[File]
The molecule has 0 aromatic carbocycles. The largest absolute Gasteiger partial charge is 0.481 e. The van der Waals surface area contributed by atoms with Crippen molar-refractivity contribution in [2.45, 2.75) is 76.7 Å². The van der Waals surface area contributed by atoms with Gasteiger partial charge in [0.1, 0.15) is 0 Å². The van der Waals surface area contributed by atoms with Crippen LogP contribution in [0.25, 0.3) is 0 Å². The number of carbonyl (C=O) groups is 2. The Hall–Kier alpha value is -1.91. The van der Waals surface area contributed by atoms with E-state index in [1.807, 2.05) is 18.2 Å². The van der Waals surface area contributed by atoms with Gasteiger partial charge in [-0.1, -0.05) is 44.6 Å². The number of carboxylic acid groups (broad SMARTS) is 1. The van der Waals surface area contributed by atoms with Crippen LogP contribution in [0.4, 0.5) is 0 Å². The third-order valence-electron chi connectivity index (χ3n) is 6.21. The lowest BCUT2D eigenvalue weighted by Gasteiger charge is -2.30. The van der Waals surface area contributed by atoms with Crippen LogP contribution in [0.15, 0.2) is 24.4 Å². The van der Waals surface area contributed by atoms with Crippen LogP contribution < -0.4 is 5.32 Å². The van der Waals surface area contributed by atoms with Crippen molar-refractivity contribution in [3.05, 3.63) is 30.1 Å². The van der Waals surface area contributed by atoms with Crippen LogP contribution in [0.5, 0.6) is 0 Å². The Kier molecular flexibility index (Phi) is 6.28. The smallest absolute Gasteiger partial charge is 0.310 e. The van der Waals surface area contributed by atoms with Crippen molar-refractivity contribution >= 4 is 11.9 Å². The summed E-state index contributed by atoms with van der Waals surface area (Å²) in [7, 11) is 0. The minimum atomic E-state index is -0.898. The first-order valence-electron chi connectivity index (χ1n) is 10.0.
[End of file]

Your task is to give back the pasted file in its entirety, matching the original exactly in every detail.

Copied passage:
The molecule has 0 aromatic carbocycles. The largest absolute Gasteiger partial charge is 0.481 e. The van der Waals surface area contributed by atoms with Crippen molar-refractivity contribution in [2.45, 2.75) is 76.7 Å². The van der Waals surface area contributed by atoms with Gasteiger partial charge in [0.1, 0.15) is 0 Å². The van der Waals surface area contributed by atoms with Crippen LogP contribution in [0.25, 0.3) is 0 Å². The number of carbonyl (C=O) groups is 2. The Hall–Kier alpha value is -1.91. The van der Waals surface area contributed by atoms with E-state index in [1.807, 2.05) is 18.2 Å². The van der Waals surface area contributed by atoms with Gasteiger partial charge in [-0.1, -0.05) is 44.6 Å². The number of carboxylic acid groups (broad SMARTS) is 1. The van der Waals surface area contributed by atoms with Crippen LogP contribution in [0.4, 0.5) is 0 Å². The third-order valence-electron chi connectivity index (χ3n) is 6.21. The lowest BCUT2D eigenvalue weighted by Gasteiger charge is -2.30. The van der Waals surface area contributed by atoms with Crippen LogP contribution in [0.15, 0.2) is 24.4 Å². The van der Waals surface area contributed by atoms with Crippen LogP contribution < -0.4 is 5.32 Å². The van der Waals surface area contributed by atoms with Crippen molar-refractivity contribution in [3.05, 3.63) is 30.1 Å². The van der Waals surface area contributed by atoms with Crippen LogP contribution in [0.5, 0.6) is 0 Å². The Kier molecular flexibility index (Phi) is 6.28. The smallest absolute Gasteiger partial charge is 0.310 e. The van der Waals surface area contributed by atoms with Crippen molar-refractivity contribution >= 4 is 11.9 Å². The summed E-state index contributed by atoms with van der Waals surface area (Å²) in [7, 11) is 0. The minimum atomic E-state index is -0.898. The first-order valence-electron chi connectivity index (χ1n) is 10.0.